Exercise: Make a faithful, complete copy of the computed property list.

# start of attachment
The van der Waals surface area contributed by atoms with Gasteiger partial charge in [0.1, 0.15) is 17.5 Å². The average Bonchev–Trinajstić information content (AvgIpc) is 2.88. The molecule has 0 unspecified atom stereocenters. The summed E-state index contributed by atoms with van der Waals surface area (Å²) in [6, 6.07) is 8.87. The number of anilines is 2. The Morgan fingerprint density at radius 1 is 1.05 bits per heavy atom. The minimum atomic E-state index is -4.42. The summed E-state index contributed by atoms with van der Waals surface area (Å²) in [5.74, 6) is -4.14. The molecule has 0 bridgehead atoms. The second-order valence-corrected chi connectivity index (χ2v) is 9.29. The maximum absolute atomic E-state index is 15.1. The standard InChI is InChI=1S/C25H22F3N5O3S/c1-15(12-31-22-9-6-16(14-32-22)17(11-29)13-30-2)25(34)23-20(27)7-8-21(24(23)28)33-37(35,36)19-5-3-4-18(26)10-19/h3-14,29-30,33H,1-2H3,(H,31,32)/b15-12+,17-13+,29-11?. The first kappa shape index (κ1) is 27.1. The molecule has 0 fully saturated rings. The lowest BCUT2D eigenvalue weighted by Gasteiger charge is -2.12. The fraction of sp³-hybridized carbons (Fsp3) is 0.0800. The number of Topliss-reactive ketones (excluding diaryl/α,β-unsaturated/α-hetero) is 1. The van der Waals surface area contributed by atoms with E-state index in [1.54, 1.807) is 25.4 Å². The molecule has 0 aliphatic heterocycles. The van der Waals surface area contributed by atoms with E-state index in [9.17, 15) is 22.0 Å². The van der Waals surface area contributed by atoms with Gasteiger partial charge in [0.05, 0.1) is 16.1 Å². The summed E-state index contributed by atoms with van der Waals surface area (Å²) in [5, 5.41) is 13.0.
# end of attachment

The van der Waals surface area contributed by atoms with Gasteiger partial charge in [0.1, 0.15) is 17.5 Å². The average Bonchev–Trinajstić information content (AvgIpc) is 2.88. The molecule has 0 unspecified atom stereocenters. The summed E-state index contributed by atoms with van der Waals surface area (Å²) in [6, 6.07) is 8.87. The number of anilines is 2. The Morgan fingerprint density at radius 1 is 1.05 bits per heavy atom. The minimum atomic E-state index is -4.42. The summed E-state index contributed by atoms with van der Waals surface area (Å²) in [5.74, 6) is -4.14. The molecule has 0 bridgehead atoms. The second-order valence-corrected chi connectivity index (χ2v) is 9.29. The maximum absolute atomic E-state index is 15.1. The standard InChI is InChI=1S/C25H22F3N5O3S/c1-15(12-31-22-9-6-16(14-32-22)17(11-29)13-30-2)25(34)23-20(27)7-8-21(24(23)28)33-37(35,36)19-5-3-4-18(26)10-19/h3-14,29-30,33H,1-2H3,(H,31,32)/b15-12+,17-13+,29-11?. The first kappa shape index (κ1) is 27.1. The molecule has 0 fully saturated rings. The lowest BCUT2D eigenvalue weighted by Gasteiger charge is -2.12. The fraction of sp³-hybridized carbons (Fsp3) is 0.0800. The number of Topliss-reactive ketones (excluding diaryl/α,β-unsaturated/α-hetero) is 1. The van der Waals surface area contributed by atoms with E-state index in [1.54, 1.807) is 25.4 Å². The molecule has 0 aliphatic heterocycles. The van der Waals surface area contributed by atoms with E-state index in [9.17, 15) is 22.0 Å². The van der Waals surface area contributed by atoms with Gasteiger partial charge in [0.05, 0.1) is 16.1 Å². The summed E-state index contributed by atoms with van der Waals surface area (Å²) in [5, 5.41) is 13.0.